- You are borrowing less than four times your qualifying income. Since the maximum qualifying income is $120,000, the most any eligible buyer can borrow (and still be able to apply for the incentive) is $480,000—including the mortgage, mortgage insurance and the FTHBI amount. Lower-income earners who want to apply for the incentive are limited to borrowing even less, which would be challenging considering that the average price of a home in Canada in October 2021 was $716,585, according to data from the Canadian Real Estate Association.
For those looking to buy in Toronto, Vancouver or Victoria
In May 2021, the federal government and the CMHC, which administers the FTHBI program, expanded the eligibility rules for home buyers in three of the country’s most expensive markets. So, if you’re buying a home in the census metropolitan areas of Toronto, Vancouver and Victoria, you must meet these amended criteria:
- Your qualifying household income is less than $150,000. Again, this includes annual earnings from all sources, not just employment income.
- You have at least the minimum down payment. These requirements are the same as above.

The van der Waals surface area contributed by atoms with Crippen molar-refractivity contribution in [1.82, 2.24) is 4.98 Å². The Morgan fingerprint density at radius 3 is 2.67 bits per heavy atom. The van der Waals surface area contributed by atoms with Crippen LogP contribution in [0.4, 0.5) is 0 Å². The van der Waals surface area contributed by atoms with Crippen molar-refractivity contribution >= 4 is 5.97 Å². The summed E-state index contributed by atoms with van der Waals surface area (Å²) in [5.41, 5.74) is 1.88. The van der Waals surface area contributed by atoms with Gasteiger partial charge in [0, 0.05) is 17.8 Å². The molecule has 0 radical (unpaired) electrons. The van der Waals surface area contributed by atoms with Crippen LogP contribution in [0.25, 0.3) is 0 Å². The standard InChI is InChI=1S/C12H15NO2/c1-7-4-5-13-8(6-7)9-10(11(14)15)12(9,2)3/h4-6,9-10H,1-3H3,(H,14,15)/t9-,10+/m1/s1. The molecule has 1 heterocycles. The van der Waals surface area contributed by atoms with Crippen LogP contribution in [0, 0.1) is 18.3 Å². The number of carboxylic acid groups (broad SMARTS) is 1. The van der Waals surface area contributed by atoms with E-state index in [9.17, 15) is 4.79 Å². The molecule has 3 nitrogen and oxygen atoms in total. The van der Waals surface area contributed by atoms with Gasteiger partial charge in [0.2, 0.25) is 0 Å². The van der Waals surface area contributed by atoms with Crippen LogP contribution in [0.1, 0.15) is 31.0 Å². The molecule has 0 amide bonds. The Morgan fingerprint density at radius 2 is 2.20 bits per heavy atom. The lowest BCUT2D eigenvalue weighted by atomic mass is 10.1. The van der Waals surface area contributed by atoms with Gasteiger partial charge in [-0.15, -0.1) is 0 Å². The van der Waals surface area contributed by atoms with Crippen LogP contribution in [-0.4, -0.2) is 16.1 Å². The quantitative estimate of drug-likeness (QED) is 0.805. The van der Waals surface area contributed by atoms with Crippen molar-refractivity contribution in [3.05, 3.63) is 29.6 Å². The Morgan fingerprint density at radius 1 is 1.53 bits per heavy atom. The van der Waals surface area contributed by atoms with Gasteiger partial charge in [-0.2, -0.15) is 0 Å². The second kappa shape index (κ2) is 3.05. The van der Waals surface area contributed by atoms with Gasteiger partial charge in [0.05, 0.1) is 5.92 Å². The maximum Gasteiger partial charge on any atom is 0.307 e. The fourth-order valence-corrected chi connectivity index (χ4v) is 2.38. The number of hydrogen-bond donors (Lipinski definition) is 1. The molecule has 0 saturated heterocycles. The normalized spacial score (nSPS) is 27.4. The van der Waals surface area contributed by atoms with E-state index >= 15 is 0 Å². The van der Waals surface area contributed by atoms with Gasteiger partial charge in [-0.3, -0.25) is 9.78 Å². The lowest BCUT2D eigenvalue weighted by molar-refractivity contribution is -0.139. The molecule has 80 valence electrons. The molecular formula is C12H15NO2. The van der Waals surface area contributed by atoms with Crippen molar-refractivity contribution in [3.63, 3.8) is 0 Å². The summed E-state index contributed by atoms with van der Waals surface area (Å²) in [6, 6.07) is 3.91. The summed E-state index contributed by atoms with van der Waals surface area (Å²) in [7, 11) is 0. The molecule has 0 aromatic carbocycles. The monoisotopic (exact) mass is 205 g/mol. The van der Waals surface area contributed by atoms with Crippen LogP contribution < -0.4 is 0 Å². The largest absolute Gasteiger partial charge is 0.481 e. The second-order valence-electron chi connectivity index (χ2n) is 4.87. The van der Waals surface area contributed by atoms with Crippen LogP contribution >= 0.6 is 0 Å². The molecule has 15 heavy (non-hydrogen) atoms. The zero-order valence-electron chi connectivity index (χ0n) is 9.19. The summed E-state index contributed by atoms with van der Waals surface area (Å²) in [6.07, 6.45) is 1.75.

- You are borrowing less than 4.5 times your qualifying income. In this case, because the maximum qualifying income is $150,000, the most any eligible buyer can borrow (including mortgage, mortgage insurance and FTHBI) is $675,000. While that raises the maximum qualifying purchase price in these cities to $722,000 (from the previous $505,000 maximum purchase price, which still applies in the rest of Canada), it still falls short of the $1.13 million, $1.2 million, and $871,000 average selling prices in Toronto, Vancouver and Victoria, respectively, in October 2021.
“For people who live in larger cities, these limits probably seem ridiculous,” says Sandi Martin, a fee-for-service Certified Financial Planner and partner of the virtual services firm Spring Financial Planning. “But in smaller city centres, where incomes and home prices are lower, this incentive may be the difference between someone being able to afford a home or not.”
What to know about repaying the incentive
If you meet the eligibility criteria, you can apply for the incentive, which comes in the form of a shared equity mortgage with the Government of Canada. (It’s called a shared equity mortgage because the government shares in any gains or losses on the home’s equity. More on this below.)